[Pdf] (Une saison de machettes)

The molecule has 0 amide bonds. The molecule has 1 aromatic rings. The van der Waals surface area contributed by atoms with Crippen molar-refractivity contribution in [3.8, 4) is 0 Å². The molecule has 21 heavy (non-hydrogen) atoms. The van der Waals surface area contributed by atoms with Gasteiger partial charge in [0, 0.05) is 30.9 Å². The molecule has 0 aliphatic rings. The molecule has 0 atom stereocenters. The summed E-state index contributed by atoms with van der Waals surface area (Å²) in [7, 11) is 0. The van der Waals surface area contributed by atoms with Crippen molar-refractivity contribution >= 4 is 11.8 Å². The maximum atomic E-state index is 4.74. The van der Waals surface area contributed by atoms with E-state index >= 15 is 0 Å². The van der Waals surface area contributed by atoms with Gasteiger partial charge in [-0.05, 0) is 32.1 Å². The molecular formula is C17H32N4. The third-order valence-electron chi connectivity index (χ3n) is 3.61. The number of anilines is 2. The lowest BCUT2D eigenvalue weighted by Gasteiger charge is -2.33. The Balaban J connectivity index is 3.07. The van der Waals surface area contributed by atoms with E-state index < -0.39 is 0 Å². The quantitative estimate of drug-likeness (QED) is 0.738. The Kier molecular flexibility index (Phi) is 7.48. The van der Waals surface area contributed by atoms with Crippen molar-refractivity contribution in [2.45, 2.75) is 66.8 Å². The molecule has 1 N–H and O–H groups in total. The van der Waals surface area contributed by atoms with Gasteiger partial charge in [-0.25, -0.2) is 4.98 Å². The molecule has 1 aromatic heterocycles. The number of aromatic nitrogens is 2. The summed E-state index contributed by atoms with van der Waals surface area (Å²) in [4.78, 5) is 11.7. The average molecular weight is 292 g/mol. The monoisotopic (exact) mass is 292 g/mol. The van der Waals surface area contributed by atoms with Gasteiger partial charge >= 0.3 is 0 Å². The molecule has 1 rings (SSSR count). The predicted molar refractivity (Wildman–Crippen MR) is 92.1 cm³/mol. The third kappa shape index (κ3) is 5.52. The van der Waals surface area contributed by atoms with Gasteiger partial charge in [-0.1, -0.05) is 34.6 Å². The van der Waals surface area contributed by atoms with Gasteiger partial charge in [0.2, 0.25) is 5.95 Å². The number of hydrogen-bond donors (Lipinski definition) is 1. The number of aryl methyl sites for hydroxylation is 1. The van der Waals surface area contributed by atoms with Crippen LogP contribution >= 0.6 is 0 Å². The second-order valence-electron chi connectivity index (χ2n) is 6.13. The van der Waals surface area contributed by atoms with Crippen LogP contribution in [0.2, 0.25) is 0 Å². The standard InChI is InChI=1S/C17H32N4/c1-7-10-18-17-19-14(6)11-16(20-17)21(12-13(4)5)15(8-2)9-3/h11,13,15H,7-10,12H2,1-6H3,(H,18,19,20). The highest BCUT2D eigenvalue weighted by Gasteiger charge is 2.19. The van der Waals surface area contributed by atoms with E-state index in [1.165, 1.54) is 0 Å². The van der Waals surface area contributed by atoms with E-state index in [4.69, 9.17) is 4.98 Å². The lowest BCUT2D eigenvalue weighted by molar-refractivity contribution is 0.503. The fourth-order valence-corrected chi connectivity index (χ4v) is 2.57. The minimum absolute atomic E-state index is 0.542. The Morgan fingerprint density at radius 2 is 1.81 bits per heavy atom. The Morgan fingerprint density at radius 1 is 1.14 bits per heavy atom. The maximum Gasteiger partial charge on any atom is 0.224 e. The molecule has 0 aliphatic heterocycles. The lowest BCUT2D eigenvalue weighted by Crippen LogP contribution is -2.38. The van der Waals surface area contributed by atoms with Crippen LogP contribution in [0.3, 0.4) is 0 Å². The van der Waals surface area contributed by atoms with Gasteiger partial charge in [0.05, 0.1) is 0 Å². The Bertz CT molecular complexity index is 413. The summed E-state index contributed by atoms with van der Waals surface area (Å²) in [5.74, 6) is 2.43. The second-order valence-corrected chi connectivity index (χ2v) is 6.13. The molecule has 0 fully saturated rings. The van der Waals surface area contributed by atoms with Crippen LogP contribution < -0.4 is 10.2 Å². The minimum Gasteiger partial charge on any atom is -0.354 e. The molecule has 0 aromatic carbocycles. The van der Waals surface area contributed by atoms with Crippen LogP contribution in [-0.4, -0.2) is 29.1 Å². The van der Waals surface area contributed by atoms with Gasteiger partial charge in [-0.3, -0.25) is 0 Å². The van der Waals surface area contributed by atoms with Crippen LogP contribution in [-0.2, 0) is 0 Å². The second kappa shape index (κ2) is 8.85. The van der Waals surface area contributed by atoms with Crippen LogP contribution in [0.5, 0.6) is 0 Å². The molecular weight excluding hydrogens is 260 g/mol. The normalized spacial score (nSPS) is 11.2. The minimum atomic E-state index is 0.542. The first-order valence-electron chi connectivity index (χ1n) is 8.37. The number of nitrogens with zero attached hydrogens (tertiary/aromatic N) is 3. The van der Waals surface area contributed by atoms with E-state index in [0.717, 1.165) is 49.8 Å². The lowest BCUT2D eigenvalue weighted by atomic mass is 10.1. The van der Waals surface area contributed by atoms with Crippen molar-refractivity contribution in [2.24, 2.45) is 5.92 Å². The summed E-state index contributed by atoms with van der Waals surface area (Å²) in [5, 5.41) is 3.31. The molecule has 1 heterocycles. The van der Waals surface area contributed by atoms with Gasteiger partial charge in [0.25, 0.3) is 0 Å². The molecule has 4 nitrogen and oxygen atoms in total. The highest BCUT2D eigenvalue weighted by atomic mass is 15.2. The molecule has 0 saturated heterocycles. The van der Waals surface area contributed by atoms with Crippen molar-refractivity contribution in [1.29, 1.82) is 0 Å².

Ith the children Hatzfeld researches the community or Gacaca courts organized in Rwanda to free up the normous backlog in the traditional court system He tells the story of one particular case a cutter a man whose confession Hatzfeld documented in Machete Season a man who served seven years in prison and was then pardoned by President Kagame along with many other second tier offenders in 2003 and a man who committed a crime so atrocious and vil that in 2010 his community s Gacaca court immediately dispatched the offender to life in prison I noticed that one of my Goodreads friends who is a Holocaust librarian was reading this book so I decided to follow his lead Words cannot begin to convey the depth and complexity of motions which this book licits More than anything lse it is devastating and insightful giving the reader a glimpse into the minds of the Hutu killers during the Rwandan genocideAll I can do is provide you with one small chilling xample of what one Hutu farmer thought when asked about the word genocidePio Killing Tutsis I never ven thought about it when we lived in neighborly harmony Even pushing and shoving or trading harsh words didn t seem right to me But when veryone began getting out their machetes at the same time I did so too without delay I had only to do as my colleagues did and think of the advantages Especially since we knew they were going to leave the world of the living f Amazement That s my reaction to this book So this journalist visits a Ruwandan prison and gets six of the Hutu xecutioners during the 1994 genocide to speak freely about their crimes This time it is not a novel write Ours is appallingly an age of genocide but Buried even so what happened in Rwanda in the spring of 1994 stands out in several ways In a tiny landlocked African country smaller than the state of Maryland some 800000 people were hacked to death one by one by their neighbors The women men and children who were slaughtered were of the same race and shared the same language customs and confession Roman Catholic as those whoagerly slaughtered them pg 5 All this in twelve weeks Hatzfield has a collection of work on the Rwanda genocide After completing Into the uick of Life Stories from the Rwandan Marshes which is a look at vents from the perspective of survivors from the commune of Nyamata uestions posed by readers prompted Hatzfield to xplore the story from the killers point of view Gaining permission from the Rwandan government and prison officials Hatzfield successfully convinced ten member of a gang from Nyamata to share their stories The members ranged from those of various ages arly 20 s to 60 s at the time of the killing and standing in the community students teachers police officers and political leaders In my opinion Hazfield produces one of the most chilling ducational and jaw dropping accounts of work I ve read in uite some time One of the things I most appreciate about this work is the way in which Hatzfield finally connected the dots for me I have read a little on the period and I have seen multiple documentaries at the Houston Holocaust Museum on the subject It is always so difficult for me to wrap my mind around the cause of this vent If follow my to my mind around the cause of this vent If you follow my at all you know I m an avid World War II reader There is such a breadth of work analyzing verything from the cause of the hatred of the Jews to the political landscape leading to Hitler s rise to power to the world s non response to the psychology of Germans that allowed vents to take place With Rwanda I could never understand what happened beyond the plane crash of President Habyarimana But Hatzfield provides an xcellent timeline at the beginning of the book beginning in 1921 and takes the reader through important vents through 2003 It is always tempting to compare